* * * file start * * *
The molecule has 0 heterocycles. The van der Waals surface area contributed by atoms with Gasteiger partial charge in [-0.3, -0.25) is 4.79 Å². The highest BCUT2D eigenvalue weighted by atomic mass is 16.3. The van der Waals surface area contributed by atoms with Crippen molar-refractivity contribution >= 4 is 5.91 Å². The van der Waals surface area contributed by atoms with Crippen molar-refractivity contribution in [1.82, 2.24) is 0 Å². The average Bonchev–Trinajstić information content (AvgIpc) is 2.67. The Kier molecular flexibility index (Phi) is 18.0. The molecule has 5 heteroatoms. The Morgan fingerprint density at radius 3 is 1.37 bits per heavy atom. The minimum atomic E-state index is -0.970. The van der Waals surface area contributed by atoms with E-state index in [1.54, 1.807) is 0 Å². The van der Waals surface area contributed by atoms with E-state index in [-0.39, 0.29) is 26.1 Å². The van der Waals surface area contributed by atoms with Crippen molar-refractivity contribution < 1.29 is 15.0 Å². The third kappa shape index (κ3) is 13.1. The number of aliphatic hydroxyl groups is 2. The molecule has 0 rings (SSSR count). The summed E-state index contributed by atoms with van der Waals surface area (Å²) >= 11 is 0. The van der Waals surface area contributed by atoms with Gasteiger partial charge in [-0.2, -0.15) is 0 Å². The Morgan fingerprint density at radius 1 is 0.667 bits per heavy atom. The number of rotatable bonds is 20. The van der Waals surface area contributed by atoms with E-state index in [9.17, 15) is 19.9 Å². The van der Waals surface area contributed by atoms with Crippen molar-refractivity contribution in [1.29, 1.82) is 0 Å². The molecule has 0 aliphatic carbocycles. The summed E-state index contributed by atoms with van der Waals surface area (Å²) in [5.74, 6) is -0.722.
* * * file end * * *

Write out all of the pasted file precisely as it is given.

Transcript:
The molecule has 0 heterocycles. The van der Waals surface area contributed by atoms with Gasteiger partial charge in [-0.3, -0.25) is 4.79 Å². The highest BCUT2D eigenvalue weighted by atomic mass is 16.3. The van der Waals surface area contributed by atoms with Crippen molar-refractivity contribution >= 4 is 5.91 Å². The van der Waals surface area contributed by atoms with Crippen molar-refractivity contribution in [1.82, 2.24) is 0 Å². The average Bonchev–Trinajstić information content (AvgIpc) is 2.67. The Kier molecular flexibility index (Phi) is 18.0. The molecule has 5 heteroatoms. The Morgan fingerprint density at radius 3 is 1.37 bits per heavy atom. The minimum atomic E-state index is -0.970. The van der Waals surface area contributed by atoms with E-state index in [1.54, 1.807) is 0 Å². The van der Waals surface area contributed by atoms with E-state index in [-0.39, 0.29) is 26.1 Å². The van der Waals surface area contributed by atoms with Crippen molar-refractivity contribution < 1.29 is 15.0 Å². The third kappa shape index (κ3) is 13.1. The number of aliphatic hydroxyl groups is 2. The molecule has 0 rings (SSSR count). The summed E-state index contributed by atoms with van der Waals surface area (Å²) >= 11 is 0. The van der Waals surface area contributed by atoms with Gasteiger partial charge in [-0.2, -0.15) is 0 Å². The Morgan fingerprint density at radius 1 is 0.667 bits per heavy atom. The number of rotatable bonds is 20. The van der Waals surface area contributed by atoms with E-state index in [9.17, 15) is 19.9 Å². The van der Waals surface area contributed by atoms with Crippen molar-refractivity contribution in [1.29, 1.82) is 0 Å². The molecule has 0 aliphatic carbocycles. The summed E-state index contributed by atoms with van der Waals surface area (Å²) in [5.74, 6) is -0.722.